From controversial film to school resource

by James Reid09 May 2016

The creators of the controversial documentary, ‘Gayby Baby’, have introduced a new curriculum resource for schools in a push to make schools more inclusive for students who have same-sex parents.

The resource – which will be made available to download from May 11 – is a collaboration involving the film’s producers, philanthropic groups and education experts.
 
The Gayby Baby Schools Action Toolkit will be launched this week, with the backing of the Victorian Government. The state’s Equality Minister, Martin Foley, said the resource “fits with our notion that to be a successful and equal society then there has to be a place for everyone”.
 
Last year, the NSW Government placed a temporary ban on schools showing the film, following a backlash by some parents and conservative groups.

In August, NSW Education Minister Piccoli directed the Department to ensure the film was not shown in school hours, saying it had no place in the curriculum.

“Schools are not places for political issues to be aired,” Piccoli told 2GB Radio.

“During school hours we expect them to be doing maths and English and curriculum matters. This movie is not part of the curriculum and that's why I've made that direction.”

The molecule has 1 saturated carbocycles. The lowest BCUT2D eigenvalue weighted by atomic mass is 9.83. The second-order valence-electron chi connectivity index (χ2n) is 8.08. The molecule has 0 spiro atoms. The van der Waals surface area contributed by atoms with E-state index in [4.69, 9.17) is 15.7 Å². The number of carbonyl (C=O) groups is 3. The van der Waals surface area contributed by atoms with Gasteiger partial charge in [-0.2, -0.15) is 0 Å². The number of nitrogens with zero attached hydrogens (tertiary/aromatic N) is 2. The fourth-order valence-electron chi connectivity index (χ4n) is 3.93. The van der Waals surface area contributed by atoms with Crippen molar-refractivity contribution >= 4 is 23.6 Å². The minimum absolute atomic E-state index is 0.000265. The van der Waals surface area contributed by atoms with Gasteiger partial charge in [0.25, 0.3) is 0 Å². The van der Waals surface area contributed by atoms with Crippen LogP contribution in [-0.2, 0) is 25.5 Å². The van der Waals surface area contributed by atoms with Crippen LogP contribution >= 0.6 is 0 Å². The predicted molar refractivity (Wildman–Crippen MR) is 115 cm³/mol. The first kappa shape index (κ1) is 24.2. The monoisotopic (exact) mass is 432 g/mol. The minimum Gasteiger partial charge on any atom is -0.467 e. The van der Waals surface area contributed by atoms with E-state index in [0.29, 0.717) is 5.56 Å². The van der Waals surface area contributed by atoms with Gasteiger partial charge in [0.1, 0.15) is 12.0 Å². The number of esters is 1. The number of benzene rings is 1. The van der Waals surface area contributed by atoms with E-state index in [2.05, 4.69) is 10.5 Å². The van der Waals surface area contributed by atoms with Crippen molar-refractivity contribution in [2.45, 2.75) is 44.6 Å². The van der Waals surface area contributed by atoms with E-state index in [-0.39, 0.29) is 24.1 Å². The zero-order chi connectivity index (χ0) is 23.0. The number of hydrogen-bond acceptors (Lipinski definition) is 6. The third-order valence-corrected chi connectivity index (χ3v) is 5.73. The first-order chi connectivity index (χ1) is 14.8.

Maya Newell, a former student of Burwood Girls High School and director of the documentary, said that despite opposition to the film, the fact that so many children are being raised by same-sex parents deserved attention – and education around the issue.

“In some ways it makes you want to get the positive messages out about families even more,” she told The Age.
 
“It's 2016 and something like 30% of children are not raised by biological heterosexual parents, so we're not just talking about children in same-sex families, but also divorced families and kinship families and so on.”
 
Newell added that not only would this be the first resource to represent same-sex families, it would also be something that could “really dive deep into family diversity as a topic”.
 
Lesson plans – which are tailored for either primary school students in Years five and six, or high school students in Years seven to 10 – pose questions such as “What is a Family?”; “How can overcoming challenges influence how we feel about ourselves?”; and “How Does the media influence our attitudes, beliefs and behaviours?”
 
Teachers will also be given strategies and tools to help make schools more inclusive: 10,000 “family diversity” posters, for instance, will be sent out this week to display in classrooms or in school buildings and halls.


 
 

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